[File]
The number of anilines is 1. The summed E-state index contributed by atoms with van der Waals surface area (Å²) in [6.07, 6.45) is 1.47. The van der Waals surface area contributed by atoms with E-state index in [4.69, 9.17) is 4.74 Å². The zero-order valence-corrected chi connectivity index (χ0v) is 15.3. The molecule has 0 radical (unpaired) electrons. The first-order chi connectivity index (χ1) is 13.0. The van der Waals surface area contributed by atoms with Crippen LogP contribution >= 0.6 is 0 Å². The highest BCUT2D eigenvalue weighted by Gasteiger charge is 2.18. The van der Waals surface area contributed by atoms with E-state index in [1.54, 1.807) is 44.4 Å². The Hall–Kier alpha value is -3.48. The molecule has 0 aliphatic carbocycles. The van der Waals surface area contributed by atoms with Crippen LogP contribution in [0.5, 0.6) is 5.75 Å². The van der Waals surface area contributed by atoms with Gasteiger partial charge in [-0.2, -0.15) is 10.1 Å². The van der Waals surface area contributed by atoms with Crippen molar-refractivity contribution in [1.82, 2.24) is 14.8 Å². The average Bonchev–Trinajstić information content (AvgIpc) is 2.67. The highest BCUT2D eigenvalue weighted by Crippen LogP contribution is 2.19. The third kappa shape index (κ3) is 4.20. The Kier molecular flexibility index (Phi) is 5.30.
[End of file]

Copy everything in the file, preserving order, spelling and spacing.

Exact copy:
The number of anilines is 1. The summed E-state index contributed by atoms with van der Waals surface area (Å²) in [6.07, 6.45) is 1.47. The van der Waals surface area contributed by atoms with E-state index in [4.69, 9.17) is 4.74 Å². The zero-order valence-corrected chi connectivity index (χ0v) is 15.3. The molecule has 0 radical (unpaired) electrons. The first-order chi connectivity index (χ1) is 13.0. The van der Waals surface area contributed by atoms with Crippen LogP contribution >= 0.6 is 0 Å². The highest BCUT2D eigenvalue weighted by Gasteiger charge is 2.18. The van der Waals surface area contributed by atoms with E-state index in [1.54, 1.807) is 44.4 Å². The Hall–Kier alpha value is -3.48. The molecule has 0 aliphatic carbocycles. The van der Waals surface area contributed by atoms with Crippen LogP contribution in [0.5, 0.6) is 5.75 Å². The van der Waals surface area contributed by atoms with Gasteiger partial charge in [-0.2, -0.15) is 10.1 Å². The van der Waals surface area contributed by atoms with Crippen molar-refractivity contribution in [1.82, 2.24) is 14.8 Å². The average Bonchev–Trinajstić information content (AvgIpc) is 2.67. The highest BCUT2D eigenvalue weighted by Crippen LogP contribution is 2.19. The third kappa shape index (κ3) is 4.20. The Kier molecular flexibility index (Phi) is 5.30.